• Mistake #10: Your post is about YOU. Unless you are a mega-celebrity, readers don’t care about you. Not really. They care about themselves. They want to know what’s in it for THEM. Your personal stories can be a doorway to that, but in the end, the best posts are about your readers’ needs, fears, problems, or concerns. Always ask, “What’s the take-away for my reader?”

There are other mistakes, too; I doubt this list is exhaustive. But I think I have covered the major ones. If you can avoid these, you will be well on your way to increasing your traffic and growing your audience.

Question: What other traffic-killers have you witnessed as a blogger? You can leave a comment by clicking here.
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Please note: I reserve the right to delete comments that are snarky, offensive, or off-topic. If in doubt, read My Comments Policy.

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  • Ben Emerson

    huge paragraphs. Paragraphs that go all the way across the screen. I have trouble wanting to continue reading if I look at a post and see giant paragraphs. I don’t mind them in books. But I can’t stand them on blogs.

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  • Kristi Wallace Knight

    I beg to differ with #10.  Maybe it’s because I started my blogging life on Livejournal back in the dark ages, but the blogs that I keep coming back to are the ones in which the bloggers write about themselves and do it well.  I’ll read advice blogs from time to time, but I’ll make time in my day for personal blogs.  

    Other than that, though, I think you’re right on.  Keep it short, interesting, organized, clear, and keep interacting with your readers.  Great advice!

  • Jonathan

    The day after my most views only I didn’t post and had minimal viewers. Then I posted again with a few viewers, but someone connected to my blog via this post. Not sure how that happened but maybe it means something.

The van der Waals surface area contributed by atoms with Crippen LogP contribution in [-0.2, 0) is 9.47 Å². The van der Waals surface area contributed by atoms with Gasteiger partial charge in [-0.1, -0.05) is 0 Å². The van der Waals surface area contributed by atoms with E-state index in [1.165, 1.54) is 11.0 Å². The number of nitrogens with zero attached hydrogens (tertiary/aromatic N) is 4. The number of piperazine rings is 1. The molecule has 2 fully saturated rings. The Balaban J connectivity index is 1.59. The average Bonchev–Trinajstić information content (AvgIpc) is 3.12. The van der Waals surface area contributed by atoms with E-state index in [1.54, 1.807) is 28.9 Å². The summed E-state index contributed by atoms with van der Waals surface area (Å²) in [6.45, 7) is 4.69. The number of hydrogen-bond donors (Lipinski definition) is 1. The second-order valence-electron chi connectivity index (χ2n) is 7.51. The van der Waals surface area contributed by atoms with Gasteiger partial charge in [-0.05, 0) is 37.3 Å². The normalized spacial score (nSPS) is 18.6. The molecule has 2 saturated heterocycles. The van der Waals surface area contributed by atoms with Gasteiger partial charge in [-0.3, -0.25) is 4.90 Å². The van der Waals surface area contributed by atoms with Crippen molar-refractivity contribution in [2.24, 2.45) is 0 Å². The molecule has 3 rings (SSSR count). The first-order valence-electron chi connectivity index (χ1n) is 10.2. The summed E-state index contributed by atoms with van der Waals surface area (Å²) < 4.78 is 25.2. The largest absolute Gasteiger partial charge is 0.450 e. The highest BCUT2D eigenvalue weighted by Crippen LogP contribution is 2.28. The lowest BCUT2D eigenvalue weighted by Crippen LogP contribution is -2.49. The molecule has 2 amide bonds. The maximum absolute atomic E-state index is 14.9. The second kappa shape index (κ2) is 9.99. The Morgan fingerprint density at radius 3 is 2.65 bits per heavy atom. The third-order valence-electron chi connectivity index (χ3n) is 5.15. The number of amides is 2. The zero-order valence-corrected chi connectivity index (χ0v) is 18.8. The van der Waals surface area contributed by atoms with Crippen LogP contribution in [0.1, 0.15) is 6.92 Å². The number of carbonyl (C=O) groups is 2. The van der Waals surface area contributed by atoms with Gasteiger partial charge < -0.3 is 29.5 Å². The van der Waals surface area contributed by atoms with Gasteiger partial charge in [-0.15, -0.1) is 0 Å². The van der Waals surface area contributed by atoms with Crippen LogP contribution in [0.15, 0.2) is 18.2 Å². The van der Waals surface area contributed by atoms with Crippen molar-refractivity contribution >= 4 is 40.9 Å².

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  • Ray White Blackheath

    This was a great article on blogging and setting up a blog. Thanks

  • @Shaenacrespo

    I’m so glad I found this blog! Great stuff, thx!

    Question: I blog in first person about lessons from life. I always thought it was more personal to say I than you when teaching lessons. I’ve not really found many bloggers who do this. Is it a death trap?

    • Michael Hyatt

      No, I don’t think so. I think this is part of what makes up your unique voice. It will be different for every blogger.

  • anon

    One of the things I like about your blog is that you will include a photo or image in each blog. I guess I am very visual because I find pure text blogs to be kinda dull even if the topic and writing are good. It may explain why I rarely read books but love the internet. Images!

    • Michael Hyatt

      Thanks. I will take that as a compliment. ;-)

  • W. Mark Thompson

    Man! I love this post. Rich in content and helpful. I have been slowly building my blog with the intention of posting regularly. This [MH] blog is inspiring. And this post, in particular, is motivating to “get on it” and finish building the blog and start building an audience. Thanks!

  • LaniWendtYoung

    I hate when a blog takes forever to load. Thats a surefire way for me to stop trying to go there. Thank you for this useful list. I write tooooooo much and after reading yr list, am convinced even more of the need to aim for shorter, sweeter posts. 

  • Daniel Vogler

    I’ve definitely been guilty of number 1… it’s just that it takes me a couple of hours to finish up a great post and as hobby bogger I barely can do that more than once a week.
    Do you have any tips on how to blog fast without loosing quality? Guess it just comes with the practice .

    • Michael Hyatt

      Yes, I think it comes with practice. It also helps me to have a blogging template. I have written about that here.

  • Patcrawford

    This was useful information, thanks.

  • Julie Belschner

    thank Mike  :)  I’ll send you a link to our new blog using your suggestions, once it’s up and running (should be Sept. 1)!

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  • VirtualAgents